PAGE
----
At the heart of the problem is the clash between the cost of medical care and insurers’ need to turn a profit.Today, four publicly traded corporations — WellPoint Inc., UnitedHealth Group, Aetna Inc. and Cigna Corp. — dominate the market, covering more than 85 million people, or almost half of all Americans with private insurance.On Wall Street, they showcase their efforts to hold down expenses and maximize shareholder returns by excluding customers likely to need expensive care, including those with chronic diseases such as asthma and diabetes. The companies lobby governments to take over responsibility for their sickest customers so they can reserve the healthiest (and most profitable) for themselves.Meanwhile, insurance premiums are becoming a heavier burden on employers, many of which say that rising healthcare costs cut into their ability to compete and, in some cases, to survive.
Here are Matthew’s three inconvenient truths to the insurance execs:
Over at the Huffington Post, Michael Millenson walks us through McCain’s plan to end employer sponsored coverage, noting that it would apply faith-based economics to one seventh of the US economy, and pointing out that its as radical a ploy to foist on the innocent bystander American people as any bomb-thrower ever cooked up.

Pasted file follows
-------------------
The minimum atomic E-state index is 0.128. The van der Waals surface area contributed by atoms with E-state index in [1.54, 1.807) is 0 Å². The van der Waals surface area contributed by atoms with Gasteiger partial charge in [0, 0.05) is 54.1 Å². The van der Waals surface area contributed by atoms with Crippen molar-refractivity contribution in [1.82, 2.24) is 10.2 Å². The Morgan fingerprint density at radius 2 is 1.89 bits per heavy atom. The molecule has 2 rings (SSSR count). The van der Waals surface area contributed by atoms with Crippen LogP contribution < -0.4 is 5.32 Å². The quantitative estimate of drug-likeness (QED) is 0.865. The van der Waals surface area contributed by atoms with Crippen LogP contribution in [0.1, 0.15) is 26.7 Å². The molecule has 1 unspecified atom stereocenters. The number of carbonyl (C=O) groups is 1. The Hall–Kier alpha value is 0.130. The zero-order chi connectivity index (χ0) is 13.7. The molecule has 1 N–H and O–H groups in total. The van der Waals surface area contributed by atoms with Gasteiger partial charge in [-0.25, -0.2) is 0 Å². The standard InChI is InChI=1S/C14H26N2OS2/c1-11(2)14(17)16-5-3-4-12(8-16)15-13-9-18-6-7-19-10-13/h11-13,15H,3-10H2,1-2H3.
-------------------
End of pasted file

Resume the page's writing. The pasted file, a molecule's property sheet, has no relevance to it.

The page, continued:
It’s vintage Millenson: erudite, an airtight argument, gleefully presented, and making no apologies for its partisanship. A fun and informative read.
See also: An analysis of the about-face the McCain camp made suddenly regarding funding for his health plan. He’ll now keep the payroll exemption and cut $1.3 trillion from Medicare and Medicaid to pay for his tax subsidies.
By AMY TENDERICH
Note: Amy Tenderich, who writes and maintains the wonderful Diabetes Mine,
just did this very illuminating interview with Google Health’s Missy
Krassner. As you’ll see, she doesn’t slow-pitch to Missy. This is a
sure-footed, tough-minded exchange about the real issues that are on
the table now in Health 2.0. – Brian Klepper
Slowly but surely, using the Internet for your health needs is
becoming as mainstream as shopping on the web: no longer futuristic,
but is it for everyone? And perhaps more importantly, are mainstream
commercial health platforms from companies like Google and Microsoft
really useful for people with specific chronic illnesses? I thought it
would be interesting to hear their side of the story.
So please welcome Missy Krasner, Product Marketing Manager for Google Health, whom I was lucky enough to catch up with for an interview last week.
Missy, shortly after Google Health launched last Spring, David Kibbe, former Director of Health IT for the AAFP, noted
that most of its services were “only mildly useful and sort of
‘toyish.’” How have these services evolved to be more useful to people
with health conditions?